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Trouble cooking: Kokum tree could become extinct by 2050 due to climate change

Changes in rainfall and temperatures along India’s west coast could wipe out Garcinia Indica — the tree that yields kokum — by 2050, says a study.

india Updated: Dec 20, 2017 10:20 IST
Badri Chatterjee
Badri Chatterjee
Hindustan Times, Mumbai
Kokum tree,coastal Maharashtrian cuisine,climate change
The kokum fruit is a source of citric acid, garcinol, several other nutrients and antioxidant compounds.

The kokum fruit, which lends a distinctive tanginess to coastal Maharashtrian cuisine, could become rarer, or even extinct, because of climate change, reveals a study.

Changes in rainfall and temperatures along the country’s west coast could wipe out Garcinia Indica — the tree that yields kokum — by 2050, the study by Jawaharlal Nehru University (JNU), New Delhi, University of Tokyo, Japan, and GB Pant National Institute of Himalayan Environment and Sustainable Development, Uttarakhand, has revealed.

The study, released earlier this month, covered an area of 1,71,223 sq km in south Maharashtra coast, Goa and north coastal Karnataka, and estimated that 82.6% of the land (1,51,904 sq. km) will become ‘unsuitable’ or ‘very low suitable’ for kokum cultivation, reducing the tree’s distribution. The tree is already listed as a ‘threatened’ species by the Botanical Survey of India.

The researchers, who tried to predict the impact of future climatic scenarios on the species, used 19 bioclimatic predictors (variables) from the Intergovernmental Panel for Climate Change’s (IPCC) climate model, to forecast isothermal conditions (where temperatures remain constant) and annual rainfall.

Garcinia Indica, indigenous to India’s western coastline, is part of the mangosteen family.

The tree requires a dry winter and a wet summer, with mean annual temperatures between 20 and 24 degrees Celsius, and 2,000-4,000mm annual rainfall.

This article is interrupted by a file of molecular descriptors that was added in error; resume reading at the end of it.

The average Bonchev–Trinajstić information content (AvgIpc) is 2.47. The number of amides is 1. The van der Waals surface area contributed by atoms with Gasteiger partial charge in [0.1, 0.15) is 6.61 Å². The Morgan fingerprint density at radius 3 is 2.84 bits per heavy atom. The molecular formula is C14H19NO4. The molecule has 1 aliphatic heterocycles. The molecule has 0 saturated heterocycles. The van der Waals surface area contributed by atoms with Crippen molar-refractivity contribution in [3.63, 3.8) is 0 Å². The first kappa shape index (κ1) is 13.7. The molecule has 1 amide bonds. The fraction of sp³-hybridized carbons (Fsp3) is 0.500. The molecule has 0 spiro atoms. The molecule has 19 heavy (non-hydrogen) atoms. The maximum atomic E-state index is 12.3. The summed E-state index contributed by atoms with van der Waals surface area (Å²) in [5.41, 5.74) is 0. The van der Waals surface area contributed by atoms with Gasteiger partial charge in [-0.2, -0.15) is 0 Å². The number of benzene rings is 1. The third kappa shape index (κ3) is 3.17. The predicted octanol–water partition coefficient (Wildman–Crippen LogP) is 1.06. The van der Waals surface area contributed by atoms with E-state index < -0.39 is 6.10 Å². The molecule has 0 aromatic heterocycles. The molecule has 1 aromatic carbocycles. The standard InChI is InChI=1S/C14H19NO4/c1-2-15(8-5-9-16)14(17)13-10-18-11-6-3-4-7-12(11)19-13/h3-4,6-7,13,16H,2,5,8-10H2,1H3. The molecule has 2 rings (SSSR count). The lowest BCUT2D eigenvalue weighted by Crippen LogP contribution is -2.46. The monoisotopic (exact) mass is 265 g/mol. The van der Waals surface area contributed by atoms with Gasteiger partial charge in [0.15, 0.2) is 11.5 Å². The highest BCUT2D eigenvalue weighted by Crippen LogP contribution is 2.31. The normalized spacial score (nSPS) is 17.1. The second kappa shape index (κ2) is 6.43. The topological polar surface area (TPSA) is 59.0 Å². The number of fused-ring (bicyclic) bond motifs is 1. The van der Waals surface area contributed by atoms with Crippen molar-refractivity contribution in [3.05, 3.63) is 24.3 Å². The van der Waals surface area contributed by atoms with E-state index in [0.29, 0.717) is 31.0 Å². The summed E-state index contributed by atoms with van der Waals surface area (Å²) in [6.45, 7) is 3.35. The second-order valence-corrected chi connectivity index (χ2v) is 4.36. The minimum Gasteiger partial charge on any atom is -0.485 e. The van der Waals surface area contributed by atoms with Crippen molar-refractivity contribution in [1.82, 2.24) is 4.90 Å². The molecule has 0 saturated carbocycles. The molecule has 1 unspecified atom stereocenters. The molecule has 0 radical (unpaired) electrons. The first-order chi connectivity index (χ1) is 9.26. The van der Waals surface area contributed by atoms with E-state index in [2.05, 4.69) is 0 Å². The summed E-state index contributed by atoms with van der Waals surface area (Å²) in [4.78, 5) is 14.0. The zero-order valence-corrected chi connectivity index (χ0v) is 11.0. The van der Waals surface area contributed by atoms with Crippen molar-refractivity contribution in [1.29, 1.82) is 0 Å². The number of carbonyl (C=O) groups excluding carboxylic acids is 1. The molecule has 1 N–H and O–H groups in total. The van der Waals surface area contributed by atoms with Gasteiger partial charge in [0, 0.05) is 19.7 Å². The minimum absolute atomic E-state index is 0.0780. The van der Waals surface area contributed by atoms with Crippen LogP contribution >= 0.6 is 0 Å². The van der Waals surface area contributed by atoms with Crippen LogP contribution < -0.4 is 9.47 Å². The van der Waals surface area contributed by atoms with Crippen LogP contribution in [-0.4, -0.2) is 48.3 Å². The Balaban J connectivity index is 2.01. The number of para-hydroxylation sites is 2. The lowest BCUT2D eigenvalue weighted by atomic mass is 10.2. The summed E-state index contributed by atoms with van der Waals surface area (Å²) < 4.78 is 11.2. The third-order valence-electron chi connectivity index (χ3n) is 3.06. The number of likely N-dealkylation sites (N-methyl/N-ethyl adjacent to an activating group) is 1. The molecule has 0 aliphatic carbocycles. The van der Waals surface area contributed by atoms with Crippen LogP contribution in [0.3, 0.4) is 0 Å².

“In recent years, climate change has become a major threat and has been widely documented in the geographic distribution of many plant species. However, the impacts of climate change on the distribution of ecologically vulnerable medicinal species, such as Garcinia indicia, remains largely unknown,” said Malay Kumar Pramanik, lead author and PhD scholar, JNU.

“Through this paper, we were able to predict possible scenarios for the survival of this plant species, and the results reveal a drastic reduction in their distribution where temperature seasonality, isothermality, annual precipitation, and precipitation of wettest period, are the main influencing parameters for their predicted distribution,” he said.

State government officials said that an adaptation policy to help the state cope with changing climatic conditions and its adverse impact was floated last month keeping in mind such scenarios.

“It is a useful study as it will put up a red flag for the state agriculture department. Garcinia indicia is important, especially for the Konkan coastline, as it is a cash crop. If wiped out, one important source of revenue might be wiped out,” said Satish Gavai, additional chief secretary, state environment department.

He added that under the state’s climate change policy, besides working on reducing pollution and changing climate, ensuring crops, trees and threatened plant species become more climate resilient was the other aspect.

The tree’s fruit is used to flavour fish curries and lends the pink colour and tartness to the Sol Kadi drink.

Food experts reacted with alarm to the prospect of Konkani cuisine without one of its staple ingredients.

Thomas Zacharias, chef-partner, The Bombay Canteen, said: “Since our restaurants have a focus on traditional cuisine, kokum is used extensively... It will have an adverse impact for us as we may not have a direct substitution for it. If lost, it will affect the integrity of the cuisine.”

First Published: Dec 20, 2017 07:01 IST